Commercial growers in the Horowhenua region in the lower North Island are facing significant crop losses as a result of persistent and devastating rains over the last two weeks.
In the space of 10 days, more than 300mm of rain fell in the area - three times the usual December rainfall total. Locals say they have never seen anything like this before.
The rain came at a critical time as vegetable and strawberry growers were trying to supply supermarkets for the Christmas trade. Many growers lost crops at this time.
President of the Tararua Vegetable Association, whose members include those in Horowhenua, says he's never seen anything like the rain that fell in December. Terry Olsen told Hort News that it's not uncommon to have a wet December. He says it's still too hard to estimate the exact cost of the rains.
Olsen is a potato grower and talking to other growers says it would seem that between 10 and 15% of the crop has been lost so far.
"the thing is that sometimes you think you have a reasonable potato crop but when you come to harvest and process them, many aren't fit for purpose," he told Hort News.
"So, there is always an impact that is far wider than you first visualise. You can't look at potato crop on the surface and say it's okay - unlike some vegetables. It's not until they're harvested that you get the complete picture."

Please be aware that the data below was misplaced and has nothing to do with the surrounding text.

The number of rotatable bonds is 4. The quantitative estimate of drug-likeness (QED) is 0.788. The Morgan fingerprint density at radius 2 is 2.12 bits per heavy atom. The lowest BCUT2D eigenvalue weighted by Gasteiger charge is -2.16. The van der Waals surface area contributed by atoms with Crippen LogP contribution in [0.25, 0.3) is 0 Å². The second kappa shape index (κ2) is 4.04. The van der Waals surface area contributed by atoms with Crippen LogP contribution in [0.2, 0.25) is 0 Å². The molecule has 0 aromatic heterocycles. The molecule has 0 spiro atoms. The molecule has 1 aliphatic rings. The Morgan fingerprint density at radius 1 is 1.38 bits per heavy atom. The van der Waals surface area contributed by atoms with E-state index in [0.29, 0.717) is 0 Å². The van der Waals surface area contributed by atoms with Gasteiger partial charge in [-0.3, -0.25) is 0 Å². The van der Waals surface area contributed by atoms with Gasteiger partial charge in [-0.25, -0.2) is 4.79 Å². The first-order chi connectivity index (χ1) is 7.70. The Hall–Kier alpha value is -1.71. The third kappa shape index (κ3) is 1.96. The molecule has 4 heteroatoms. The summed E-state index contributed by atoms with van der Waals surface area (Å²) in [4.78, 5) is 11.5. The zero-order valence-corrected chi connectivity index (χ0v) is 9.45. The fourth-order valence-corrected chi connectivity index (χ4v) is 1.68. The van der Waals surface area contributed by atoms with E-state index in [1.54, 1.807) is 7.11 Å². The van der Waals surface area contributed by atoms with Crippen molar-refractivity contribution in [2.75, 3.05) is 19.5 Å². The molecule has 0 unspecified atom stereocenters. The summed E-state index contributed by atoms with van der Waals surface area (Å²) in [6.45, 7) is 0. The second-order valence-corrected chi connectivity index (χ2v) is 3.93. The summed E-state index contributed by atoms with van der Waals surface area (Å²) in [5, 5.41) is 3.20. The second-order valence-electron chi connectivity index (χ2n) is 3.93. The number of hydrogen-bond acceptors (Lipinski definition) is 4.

Olsen says losing crops is one thing, but with the amount of rain they've had, the paddocks were so wet it was impossible to get machinery on to them to replant crops, fertilise and spray.
He says the rain is hard on crops, soils and people. The problem is compounded by staff shortages facing contractors, because insufficient skilled overseas workers are being allowed into the country. Olsenn says contractors are stretched to the limit.
He says the other problem in Horowhenua has been the lack of sunshine.
"Strawberry growers have been particularly impacted by this because their crops could not ripe," Olsen explains. "Prior to Christmas, there were a lot of dull overcast days and only recenly have we seen hot sunny days."
Olsen is hoping it gets to a stage when growers in the region can get a smile back on their faces.